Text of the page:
Alex and Pandora find themselves in a field of hydroelectric poles and it is impossible to tell if Pandora is dreaming or if they are in fact in this strange surrounding. The play is multi-layered and it grabbed and kept the attention of the audience. Among the layers there is a strong message about self-assertion, about not being sucked in by the evils of the internet and about finding your way out of the field of hydro poles and the addictive attraction of trash on the internet without fear.

Michel Lefebvre directs this fascinating play. It is acted in a black box (the Nathan Cohen Studio) with a large display case in the middle of the stage with fluorescent lights in it designed by the director.    
P@ndora was commissioned by Quebec’s Youtheatre and is here produced in a translation by Nadine Desrochers. 

P@ndora by Sarah Berthiaume opened on November 30 and will play until December 11, 2015 at the Nathan Cohen Studio, Young People’s Theatre, 165 Front Street East, Toronto, Ontario. 416 862-2222.

Thursday, December 3, 2015


By James Karas

Seminar is a play about writing, becoming a writer, drink, drugs, ambition, sex and the life of a certain segment of New York society that exists mostly in the imagination of hoi polloi.

Theresa Rebeck’s 2011 play has five reasonably well-developed and distinct characters who engage in some or all of the above-noted practices with wit sarcasm, meanness, lust, pain and brutality. In other words, they are very entertaining.

The cast of Seminar. Photo: Dylan Hewlett
The key player is Leonard (Tom McCamus), a formerly successful novelist who has fallen on bad times. He is drunk, high on drugs, rude, crude, offensive, and obnoxious.  Apparently he is also a very god judge of writing.  

Four young would-be writers pay Leonard handsome amounts of money to have him comments on their work. They gather in a nine-room apartment in the Upper Eastside of Manhattan and Leonard who is as usual high on something starts tearing into the young hopefuls.

He reads about five words of Kate’s (Andrea Houssin) short story that she has been writing for years and tears it to shreds mercilessly. He does find some positive things to say about a couple of the other writers before axing their hopes  but we can only discuss literary ambitions for so long. We need sex.

Izzy (Grace Lynn Kung) is beautiful, desirable and available. She gives Martin (Nathan Howe) the best sex he has ever tasted and Leonard partakes as well. Yes, there are moral issues here but let’s just forget them.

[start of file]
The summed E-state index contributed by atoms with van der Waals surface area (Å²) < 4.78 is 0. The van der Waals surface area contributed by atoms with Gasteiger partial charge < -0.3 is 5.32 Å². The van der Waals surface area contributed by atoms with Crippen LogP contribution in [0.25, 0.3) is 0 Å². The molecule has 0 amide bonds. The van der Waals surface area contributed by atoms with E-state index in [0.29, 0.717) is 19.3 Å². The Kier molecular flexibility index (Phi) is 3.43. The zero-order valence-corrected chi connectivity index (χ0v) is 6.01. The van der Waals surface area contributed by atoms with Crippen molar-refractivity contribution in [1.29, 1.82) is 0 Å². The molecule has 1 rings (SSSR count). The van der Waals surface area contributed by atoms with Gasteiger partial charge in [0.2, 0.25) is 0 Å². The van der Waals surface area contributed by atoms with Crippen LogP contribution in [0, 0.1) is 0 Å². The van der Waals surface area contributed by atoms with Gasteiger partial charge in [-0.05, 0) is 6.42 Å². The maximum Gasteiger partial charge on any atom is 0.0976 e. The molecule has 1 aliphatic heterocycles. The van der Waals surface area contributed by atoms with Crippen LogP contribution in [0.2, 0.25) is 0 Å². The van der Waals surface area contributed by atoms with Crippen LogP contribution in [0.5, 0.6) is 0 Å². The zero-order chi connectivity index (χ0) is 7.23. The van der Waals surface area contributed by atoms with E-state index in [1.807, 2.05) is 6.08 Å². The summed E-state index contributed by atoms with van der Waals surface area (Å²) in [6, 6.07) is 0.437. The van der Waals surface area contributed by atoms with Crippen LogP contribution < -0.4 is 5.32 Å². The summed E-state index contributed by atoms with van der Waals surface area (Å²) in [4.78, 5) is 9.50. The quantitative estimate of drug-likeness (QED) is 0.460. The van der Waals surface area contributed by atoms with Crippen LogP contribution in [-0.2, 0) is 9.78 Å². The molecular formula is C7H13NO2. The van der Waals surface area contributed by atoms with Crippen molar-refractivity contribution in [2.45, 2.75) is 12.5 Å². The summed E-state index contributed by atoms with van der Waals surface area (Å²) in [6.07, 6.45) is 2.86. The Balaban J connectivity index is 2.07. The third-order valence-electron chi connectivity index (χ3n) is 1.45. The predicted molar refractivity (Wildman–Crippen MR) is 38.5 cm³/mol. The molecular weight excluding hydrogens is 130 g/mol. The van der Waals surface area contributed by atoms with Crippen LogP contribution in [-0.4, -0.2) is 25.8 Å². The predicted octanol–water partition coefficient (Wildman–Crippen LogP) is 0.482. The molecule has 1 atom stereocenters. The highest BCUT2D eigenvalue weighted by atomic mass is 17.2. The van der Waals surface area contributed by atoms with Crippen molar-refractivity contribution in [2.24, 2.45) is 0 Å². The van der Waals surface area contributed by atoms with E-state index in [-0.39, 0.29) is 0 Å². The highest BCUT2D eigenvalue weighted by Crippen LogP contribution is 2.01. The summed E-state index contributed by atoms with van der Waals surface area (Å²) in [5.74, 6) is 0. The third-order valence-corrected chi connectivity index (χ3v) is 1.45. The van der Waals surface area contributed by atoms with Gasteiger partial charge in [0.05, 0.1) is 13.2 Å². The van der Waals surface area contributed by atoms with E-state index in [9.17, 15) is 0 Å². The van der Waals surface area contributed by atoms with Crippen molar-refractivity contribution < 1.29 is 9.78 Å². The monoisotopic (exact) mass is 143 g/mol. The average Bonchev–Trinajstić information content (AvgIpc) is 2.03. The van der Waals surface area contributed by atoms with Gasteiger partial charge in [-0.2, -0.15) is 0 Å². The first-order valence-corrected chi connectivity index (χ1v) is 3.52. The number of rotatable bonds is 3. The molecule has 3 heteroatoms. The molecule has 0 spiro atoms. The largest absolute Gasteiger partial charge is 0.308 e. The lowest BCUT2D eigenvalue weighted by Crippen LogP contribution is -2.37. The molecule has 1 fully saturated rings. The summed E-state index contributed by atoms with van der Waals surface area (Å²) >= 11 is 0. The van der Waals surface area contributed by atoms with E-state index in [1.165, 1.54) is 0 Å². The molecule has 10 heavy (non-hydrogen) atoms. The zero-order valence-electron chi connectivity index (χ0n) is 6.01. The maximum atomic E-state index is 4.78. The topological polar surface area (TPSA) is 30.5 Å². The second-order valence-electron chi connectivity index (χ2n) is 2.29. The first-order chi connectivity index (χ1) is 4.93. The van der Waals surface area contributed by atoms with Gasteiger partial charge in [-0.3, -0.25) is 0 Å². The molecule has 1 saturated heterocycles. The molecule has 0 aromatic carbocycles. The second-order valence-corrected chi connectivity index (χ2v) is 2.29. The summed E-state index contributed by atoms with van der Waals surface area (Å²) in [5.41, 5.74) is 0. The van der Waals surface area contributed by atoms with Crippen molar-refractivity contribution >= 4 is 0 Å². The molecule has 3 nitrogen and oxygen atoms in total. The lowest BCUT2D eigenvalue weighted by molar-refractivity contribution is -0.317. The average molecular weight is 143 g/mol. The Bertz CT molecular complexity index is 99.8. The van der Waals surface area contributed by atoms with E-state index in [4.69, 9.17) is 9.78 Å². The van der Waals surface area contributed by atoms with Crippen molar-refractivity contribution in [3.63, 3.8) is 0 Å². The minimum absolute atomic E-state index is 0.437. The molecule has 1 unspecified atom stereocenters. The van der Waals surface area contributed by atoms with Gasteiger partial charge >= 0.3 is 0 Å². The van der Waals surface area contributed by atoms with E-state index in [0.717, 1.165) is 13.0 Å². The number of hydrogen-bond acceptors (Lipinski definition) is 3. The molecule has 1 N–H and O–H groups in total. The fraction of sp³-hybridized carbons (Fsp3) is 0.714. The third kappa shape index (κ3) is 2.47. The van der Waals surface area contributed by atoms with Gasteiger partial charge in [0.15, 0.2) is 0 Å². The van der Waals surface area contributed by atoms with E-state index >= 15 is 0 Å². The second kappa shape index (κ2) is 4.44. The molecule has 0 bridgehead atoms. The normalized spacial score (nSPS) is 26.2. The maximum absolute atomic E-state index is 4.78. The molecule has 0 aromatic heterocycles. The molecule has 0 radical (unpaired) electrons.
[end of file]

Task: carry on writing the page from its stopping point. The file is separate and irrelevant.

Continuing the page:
Leonard does zero in on the abilities of his students between being insufferably insulting and cruel. The well-connected Douglas (Ryan James Miller) can write a workman-like novel but his best bet is to go to Hollywood. This advice comes after he calls him whorish.

Kate manages to get approval when she pretends that the piece she submits is by a Cuban transvestite. But Leonard does espy a true voice in what she writes. He beds her and helps her get a ghost-writing job.

 Nathan Howe and Tom McCamus in Seminar. Photo: Dylan Hewlett
Martin is poor, idealistic and afraid to submit his work to Leonard. Eventually he does and sees the work that Leonard is doing and the play reaches its climactic end.

McCamus could hardly do or be expected to do a less than superb job in the role of Leonard. His lined face, his rumpled hair and clothes, his gravelly voice all combine to give a splendid performance as the obnoxious but tortured and talented writer/editor.

The rest of the cast give impressive performances. Andrea Houssin garners laughs and sympathy as she eats to get fat when she is depressed until she finds a way to get approval and sex from Leonard. Miller’s Douglas is cool, ambitious, uppity and well-connected and must swallow the bitter criticism that Leonard shovels at him.

Kung’s Izzy is a sexual magnet with some writing talent. Howe’s Martin is intense, sensitive and at times childish but he does grow up during the play.

Stewart Arnott’s directing is sensitive and precise. The acting and reacting is finely modulated so that we see the aim of every insult and bit of praise painted on the face of the recipient and the faces of the other actors.

Seminar is a well-crafted play that combines the high ground of literature, the middle ground of ambition, fear and search for a way to literary success and the lower floors of sex, insult and drugs. Just the sort of place you want to visit.

Highly enjoyable.

Seminar  by Theresa Rebeck opened on November 14 and will play until December 6, 2015 at the Panasonic Theatre, 651 Yonge St. Toronto, Ontario.